Raising Disability Awareness
Rachel Pukall
rpuka198@uwsp.edu

The Disability and Assistive Technology Center, along with the Disability Advisory Council, will be hosting a series of seminars and presentations to increase awareness about disabilities.

Celebrate All Abilities is an October disability awareness program coinciding with National Disability Employment Awareness, which is also in the month of October.

The Disability and Assistive Technology Center provides almost 500 students on campus with special accommodations. One of their roles is to help make the campus more aware of what disabilities are about.

“If students have a disability and have documentation of their disability, then we meet with them and we identify what kinds of accommodations are going to best help them succeed,” said Jim Joque, the director of Disability Services.

The Disability Advisory Council is made up of faculty, staff and students. Joque is also part of this organization.

“We have representation of people with and without disabilities, and faculty and staff who might have some impact on disabilities,” Joque said. “That council puts together Celebrate All Abilities each year.”

Margaret Strong, the assistive technology coordinator, thinks that being able to host these events with St. Michaels is a great community teamwork effort that can bring more awareness to the community and campus about students with disabilities.

“Our campus does do a lot to support our students and our numbers show it with how many more we do support each year,” Strong said.

The first of the three events, the American Disability Act Workshop, will take place on Oct. 29 from 9 a.m. - 11 a.m. and again from 1 p.m. - 3 p.m.

Paige Reed, of the UW-System General Counsel, will discuss the elements of disability laws and best practices.

“During the day, Paige Reed, one of our assistant lawyers, is coming to talk about the American Disabilities Act,” Joque said. “This is geared to students, faculty, staff, and anyone who’s interested in learning more of what ADA is all about and how they’ve impacted us here on campus.”

The second event, A Journey of Recovery, will be the same day from 7 p.m. - 8:30 p.m. in the Dreyfus University Center Laird Room.

The Committee of Portage County, along with Linea Johnson and Cinda Johnson, authors of “Perfect Chaos,” will be the presenters. The program will be in cooperation with Ministry Health Care and Mid-State Technical College, as well as UWSP’s Disability Advisory Council.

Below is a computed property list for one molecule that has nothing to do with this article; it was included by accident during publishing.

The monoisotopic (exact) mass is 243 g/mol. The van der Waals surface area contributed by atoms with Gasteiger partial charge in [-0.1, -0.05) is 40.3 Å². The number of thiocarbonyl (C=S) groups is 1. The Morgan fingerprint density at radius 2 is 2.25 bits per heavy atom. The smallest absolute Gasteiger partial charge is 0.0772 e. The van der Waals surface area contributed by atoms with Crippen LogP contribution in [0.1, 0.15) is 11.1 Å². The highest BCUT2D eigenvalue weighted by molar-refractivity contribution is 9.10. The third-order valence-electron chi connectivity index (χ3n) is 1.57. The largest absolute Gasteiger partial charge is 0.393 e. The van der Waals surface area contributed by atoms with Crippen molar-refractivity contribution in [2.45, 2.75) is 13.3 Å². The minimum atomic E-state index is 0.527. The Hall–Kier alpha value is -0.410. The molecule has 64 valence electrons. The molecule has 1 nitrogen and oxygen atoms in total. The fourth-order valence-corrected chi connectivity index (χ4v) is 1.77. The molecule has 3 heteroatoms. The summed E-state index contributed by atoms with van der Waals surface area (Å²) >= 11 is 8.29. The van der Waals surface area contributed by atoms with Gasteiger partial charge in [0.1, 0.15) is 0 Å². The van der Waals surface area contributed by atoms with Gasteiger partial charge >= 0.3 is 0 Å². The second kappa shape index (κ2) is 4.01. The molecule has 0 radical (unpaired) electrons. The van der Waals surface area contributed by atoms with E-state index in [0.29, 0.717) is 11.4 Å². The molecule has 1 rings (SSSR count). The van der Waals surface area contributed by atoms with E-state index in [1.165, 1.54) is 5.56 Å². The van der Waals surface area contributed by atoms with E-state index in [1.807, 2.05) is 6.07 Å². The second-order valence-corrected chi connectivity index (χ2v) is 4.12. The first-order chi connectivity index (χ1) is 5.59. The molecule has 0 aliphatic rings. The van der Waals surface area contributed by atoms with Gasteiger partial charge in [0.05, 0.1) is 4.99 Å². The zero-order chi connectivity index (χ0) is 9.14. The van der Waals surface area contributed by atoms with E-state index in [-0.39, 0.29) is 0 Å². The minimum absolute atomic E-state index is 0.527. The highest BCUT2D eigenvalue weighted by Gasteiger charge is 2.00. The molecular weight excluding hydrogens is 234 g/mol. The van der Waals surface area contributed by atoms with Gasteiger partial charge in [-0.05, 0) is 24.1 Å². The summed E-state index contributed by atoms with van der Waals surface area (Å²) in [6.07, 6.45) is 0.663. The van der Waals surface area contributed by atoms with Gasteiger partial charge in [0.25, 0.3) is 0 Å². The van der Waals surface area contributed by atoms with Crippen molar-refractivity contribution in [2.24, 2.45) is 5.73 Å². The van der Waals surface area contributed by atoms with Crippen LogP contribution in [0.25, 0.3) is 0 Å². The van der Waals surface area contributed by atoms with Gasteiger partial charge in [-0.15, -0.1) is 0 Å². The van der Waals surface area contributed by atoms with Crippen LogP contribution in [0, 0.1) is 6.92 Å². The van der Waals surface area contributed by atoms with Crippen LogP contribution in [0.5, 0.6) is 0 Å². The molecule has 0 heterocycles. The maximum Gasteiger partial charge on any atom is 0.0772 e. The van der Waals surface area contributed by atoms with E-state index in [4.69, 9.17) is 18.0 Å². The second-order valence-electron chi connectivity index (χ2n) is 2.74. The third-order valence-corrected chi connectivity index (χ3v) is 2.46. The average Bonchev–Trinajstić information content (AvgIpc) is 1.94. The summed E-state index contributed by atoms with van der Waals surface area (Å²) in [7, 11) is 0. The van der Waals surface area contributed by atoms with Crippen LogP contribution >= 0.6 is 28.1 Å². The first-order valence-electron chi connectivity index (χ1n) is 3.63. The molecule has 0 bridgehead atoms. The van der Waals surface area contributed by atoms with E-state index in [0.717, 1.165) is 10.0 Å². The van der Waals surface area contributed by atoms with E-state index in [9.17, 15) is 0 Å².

“During the evening program​we provide the space and some of the promotion to help Ministry, who brings in a National speaker,” Joque said. “This year we were very fortunate to get a mother-daughter team who have written a book called ‘Perfect Chaos’.”

The book is about a girl who has bipolar disorder and she describes how she copes and lives through events as well as her mother’s reactions to them.

“In the past, we’ve had different key note speakers and we’ve always had a really good turnout. Because Ministry also promotes it, it could be anywhere from 200-400 people,” Joque said. “Two years ago we had one on Asperger’s syndrome and we had 60 chairs set up. The room got so packed that we had maintenance come and actually tear the wall down because we had almost 200 people.”

The third event, called the Celebrate All Abilities Panel, will take place on Oct. 30 from 4:30 p.m. - 6 p.m. in the Dreyfus University Center Theater. It is for students with disabilities and their parents to hear about the challenges of having a disability while attending college. Some of the disabilities represented include Asperger’s Syndrome, Attention Deficit Disorder, learning disabilities, mobility disabilities, and vision and hearing impairments.

“We have six students and two parents and we’re covering a wide range of disabilities,” Joque said. “It’s an hour long presentation and a half hour question and answer. What they’re going to do is basically tell the story of how their disability is impacted while attending the University, what kind of barriers they run into, and how they handle those barriers. Each one will have maybe seven minutes to give a brief presentation.”

Joque did this type of panel years ago at UW-La Crosse and said it was very insightful for students, faculty and staff to hear the testimonies coming from students with disabilities.

“I think it’s a great insight to share what students are going through when they are in school and on campus and what the parents have to try to do to help them and support them,” Strong said.

Strong believes that any event that allows people to become more aware and sensitive to these disabilities is important.

“I think that when these kinds of programs come to campus, it’s really important for awareness, especially the hidden disabilities, like the one that’s being done with St. Michaels about bipolar syndrome,” Strong said.

“I’m excited,” Joque said. “I think this is a real good opportunity for the campus community to learn more about people who have disabilities.”